Breast Cancer and Type 2 Diabetes
Type 2 diabetes impacts over 400 million people worldwide and accounts for 90-95 percent of all diagnosed diabetes cases. In the United States, 15 million—1 in 9 women—have diabetes. While not type-specific, the International Diabetes Federation estimated 199 million women live with diabetes and that number is expected to increase to 313 million by the year 2040. Globally, diabetes is the ninth leading cause of death in women and it can be attributed to over two million deaths per year. If you factor in breast cancer, a disease that specifically affects women, the outcomes are worse. Diabetes affects up to one-third of patients with breast cancer. But how are breast cancer and type 2 diabetes-related?
The Relationship Between Breast Cancer and Type 2 Diabetes
Currently, the relationship between breast cancer and type 2 diabetes is unclear, however, there are studies that show the overlapping risk factors between the two diseases. Examples of these risk factors include:
- Overweight or obesity
- Lack of physical activity
- Prior treatments such as chemotherapy
- Diabetes duration
- Preexisting cardiovascular disease
- Health care access disparities
Studies show having type 2 diabetes may increase the risk of breast cancer by about 20-27 percent. Compared to women without diabetes, a study in Diabetes Care showed the risk of developing a more aggressive form of breast cancer is higher among women with type 2 diabetes. Post-menopausal women who have diabetes also have a higher risk of breast cancer than women without diabetes.
Diabetes can have an impact on breast cancer treatments, as well. Women with diabetes and its complications, especially cardiovascular disease, receive less aggressive cancer treatments, particularly with chemotherapy. The risk for cardiovascular disease is higher in women with diabetes, which could impact a doctor’s decision making in choosing a cancer treatment regimen and opt for a conservative approach to chemotherapy.
Diabetes Medications That Impact Breast Cancer Risk
In type 2 diabetes, patients are treated with oral and injectable medications, and depending on the progression of diabetes, insulin. Some diabetes medications have been evaluated for their impact on cancer. According to a review by oncologists, evidence shows metformin and TZDs are associated with a decreased risk in the incidence of cancer. For other diabetes medications such as SGLT2s, GLP-1 RAs, insulin and sulfonylureas, their effects on cancer remain unclear.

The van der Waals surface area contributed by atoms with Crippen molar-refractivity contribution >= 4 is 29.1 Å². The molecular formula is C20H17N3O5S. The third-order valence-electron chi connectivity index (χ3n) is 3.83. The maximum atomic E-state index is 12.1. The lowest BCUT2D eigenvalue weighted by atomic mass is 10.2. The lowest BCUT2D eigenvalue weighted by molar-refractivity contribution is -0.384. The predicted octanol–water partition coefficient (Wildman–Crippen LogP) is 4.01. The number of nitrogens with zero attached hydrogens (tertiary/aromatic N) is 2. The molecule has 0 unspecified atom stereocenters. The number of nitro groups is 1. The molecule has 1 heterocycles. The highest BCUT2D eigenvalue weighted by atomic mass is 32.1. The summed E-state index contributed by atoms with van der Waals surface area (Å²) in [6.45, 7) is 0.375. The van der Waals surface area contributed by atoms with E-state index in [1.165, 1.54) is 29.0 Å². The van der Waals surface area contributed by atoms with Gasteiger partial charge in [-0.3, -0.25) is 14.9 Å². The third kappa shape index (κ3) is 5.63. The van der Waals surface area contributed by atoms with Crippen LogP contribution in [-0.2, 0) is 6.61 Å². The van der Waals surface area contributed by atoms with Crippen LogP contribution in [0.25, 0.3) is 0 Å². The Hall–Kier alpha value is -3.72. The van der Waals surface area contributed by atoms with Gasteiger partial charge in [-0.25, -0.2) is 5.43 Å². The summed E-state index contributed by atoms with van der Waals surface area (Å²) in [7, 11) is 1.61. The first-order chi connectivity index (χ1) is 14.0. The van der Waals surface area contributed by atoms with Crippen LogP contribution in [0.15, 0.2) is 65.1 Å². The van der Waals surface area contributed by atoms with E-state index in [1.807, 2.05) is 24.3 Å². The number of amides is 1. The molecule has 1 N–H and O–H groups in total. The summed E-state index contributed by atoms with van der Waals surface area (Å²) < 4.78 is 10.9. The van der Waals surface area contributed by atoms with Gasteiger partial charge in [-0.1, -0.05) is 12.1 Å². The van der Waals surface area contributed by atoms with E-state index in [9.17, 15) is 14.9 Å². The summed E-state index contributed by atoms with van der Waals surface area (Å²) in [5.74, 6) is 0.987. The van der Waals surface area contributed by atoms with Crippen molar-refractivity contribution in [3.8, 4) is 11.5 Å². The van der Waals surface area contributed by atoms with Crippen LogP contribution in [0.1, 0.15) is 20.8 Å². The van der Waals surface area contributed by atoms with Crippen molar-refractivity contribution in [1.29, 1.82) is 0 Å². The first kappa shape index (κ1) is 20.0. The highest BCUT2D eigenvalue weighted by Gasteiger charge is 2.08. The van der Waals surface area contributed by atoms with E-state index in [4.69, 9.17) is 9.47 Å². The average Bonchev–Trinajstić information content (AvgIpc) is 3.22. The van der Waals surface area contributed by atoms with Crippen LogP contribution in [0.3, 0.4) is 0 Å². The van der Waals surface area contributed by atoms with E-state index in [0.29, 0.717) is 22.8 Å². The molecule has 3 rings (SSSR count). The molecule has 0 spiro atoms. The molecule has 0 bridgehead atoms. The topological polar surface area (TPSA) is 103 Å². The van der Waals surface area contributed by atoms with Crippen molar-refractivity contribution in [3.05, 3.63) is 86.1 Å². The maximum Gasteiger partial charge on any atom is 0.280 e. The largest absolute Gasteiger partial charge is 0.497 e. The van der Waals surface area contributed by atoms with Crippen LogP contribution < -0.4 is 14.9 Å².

Are Certain Groups of Women More Likely to be Affected than Others?
In short, yes, but the incidence and mortality rates of breast cancer among women with diabetes vary and the link between ethnicity, diabetes and breast cancer is still being studied. An observational study showed type 2 diabetes increased the risk of an aggressive form of breast cancer in African-American/Black women, who had diabetes for at least five years, by more than 40 percent. White women have a 20 percent increased risk of developing breast cancer, however, Black/African-American women have a 40 percent higher mortality rate. Another study focused on the links between obesity/body mass index (BMI), type 2 diabetes and breast cancer. The results showed though the inclusion of BMI weakened the link between type 2 diabetes and breast cancer, Latina women with type 2 diabetes were more likely to have breast cancer than other ethnic groups. In Asian women, there’s also an increased risk of breast cancer with diabetes, however, more research is needed to assess this group as well.
How Can I Lower My Risks of Breast Cancer if I Have Type 2 Diabetes?
So what should you do to lower your risks of breast cancer? Fortunately, a lot of the same things that go into diabetes management can decrease your chances.
- Manage blood sugar. Keep your blood sugar in range and aim to improve insulin sensitivity.
- Eat a healthy diet. Maintain a balanced diet of unprocessed foods, fruits and vegetables, healthy sources of protein and foods low in sugar.
- Avoid smoking. Smoking is a risk for various kinds of cancer. Young and premenopausal women who smoke are at a higher risk for breast cancer.
- Exercise. Physical activity can lower the risk of breast cancer and improve your immune system.
- Self-breast exam. Conduct a self-breast exam once a month. Follow the steps here on how to do it. Alert your doctor if you detect a lump or notice any other changes. Early detection is important.
- Get screened. If you haven’t done a self-exam or noticed you haven’t been screened lately, ask your physician to perform a breast exam.